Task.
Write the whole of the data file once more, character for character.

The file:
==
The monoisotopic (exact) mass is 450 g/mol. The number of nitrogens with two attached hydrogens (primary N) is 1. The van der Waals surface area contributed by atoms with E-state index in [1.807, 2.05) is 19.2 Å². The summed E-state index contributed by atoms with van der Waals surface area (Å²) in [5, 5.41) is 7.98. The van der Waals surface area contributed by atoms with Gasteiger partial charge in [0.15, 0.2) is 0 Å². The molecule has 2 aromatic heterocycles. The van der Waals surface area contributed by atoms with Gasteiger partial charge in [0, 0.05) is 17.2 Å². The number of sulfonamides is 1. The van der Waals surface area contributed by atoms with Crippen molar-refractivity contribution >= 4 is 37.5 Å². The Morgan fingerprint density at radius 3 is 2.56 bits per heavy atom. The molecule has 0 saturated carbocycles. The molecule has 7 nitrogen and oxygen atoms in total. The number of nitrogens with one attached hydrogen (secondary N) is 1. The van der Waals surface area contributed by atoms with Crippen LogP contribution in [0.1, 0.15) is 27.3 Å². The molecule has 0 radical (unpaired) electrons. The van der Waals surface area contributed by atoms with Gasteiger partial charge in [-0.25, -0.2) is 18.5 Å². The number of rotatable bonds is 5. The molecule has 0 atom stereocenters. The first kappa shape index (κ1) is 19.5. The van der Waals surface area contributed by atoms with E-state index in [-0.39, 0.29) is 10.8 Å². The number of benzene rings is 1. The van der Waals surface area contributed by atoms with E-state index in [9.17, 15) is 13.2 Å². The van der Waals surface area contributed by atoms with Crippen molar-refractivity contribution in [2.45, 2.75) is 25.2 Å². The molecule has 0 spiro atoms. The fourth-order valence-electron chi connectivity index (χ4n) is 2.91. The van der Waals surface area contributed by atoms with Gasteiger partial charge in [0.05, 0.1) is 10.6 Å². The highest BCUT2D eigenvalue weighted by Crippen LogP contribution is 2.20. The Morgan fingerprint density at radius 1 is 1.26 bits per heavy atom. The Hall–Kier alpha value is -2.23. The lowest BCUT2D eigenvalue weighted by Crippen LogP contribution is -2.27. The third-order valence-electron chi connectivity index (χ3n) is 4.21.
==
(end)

The monoisotopic (exact) mass is 450 g/mol. The number of nitrogens with two attached hydrogens (primary N) is 1. The van der Waals surface area contributed by atoms with E-state index in [1.807, 2.05) is 19.2 Å². The summed E-state index contributed by atoms with van der Waals surface area (Å²) in [5, 5.41) is 7.98. The van der Waals surface area contributed by atoms with Gasteiger partial charge in [0.15, 0.2) is 0 Å². The molecule has 2 aromatic heterocycles. The van der Waals surface area contributed by atoms with Gasteiger partial charge in [0, 0.05) is 17.2 Å². The number of sulfonamides is 1. The van der Waals surface area contributed by atoms with Crippen molar-refractivity contribution >= 4 is 37.5 Å². The Morgan fingerprint density at radius 3 is 2.56 bits per heavy atom. The molecule has 0 saturated carbocycles. The molecule has 7 nitrogen and oxygen atoms in total. The number of nitrogens with one attached hydrogen (secondary N) is 1. The van der Waals surface area contributed by atoms with Crippen LogP contribution in [0.1, 0.15) is 27.3 Å². The molecule has 0 radical (unpaired) electrons. The van der Waals surface area contributed by atoms with Gasteiger partial charge in [-0.25, -0.2) is 18.5 Å². The number of rotatable bonds is 5. The molecule has 0 atom stereocenters. The first kappa shape index (κ1) is 19.5. The van der Waals surface area contributed by atoms with E-state index in [-0.39, 0.29) is 10.8 Å². The number of benzene rings is 1. The van der Waals surface area contributed by atoms with E-state index in [9.17, 15) is 13.2 Å². The van der Waals surface area contributed by atoms with Crippen molar-refractivity contribution in [2.45, 2.75) is 25.2 Å². The molecule has 0 spiro atoms. The fourth-order valence-electron chi connectivity index (χ4n) is 2.91. The van der Waals surface area contributed by atoms with Gasteiger partial charge in [0.05, 0.1) is 10.6 Å². The highest BCUT2D eigenvalue weighted by Crippen LogP contribution is 2.20. The Morgan fingerprint density at radius 1 is 1.26 bits per heavy atom. The Hall–Kier alpha value is -2.23. The lowest BCUT2D eigenvalue weighted by Crippen LogP contribution is -2.27. The third-order valence-electron chi connectivity index (χ3n) is 4.21.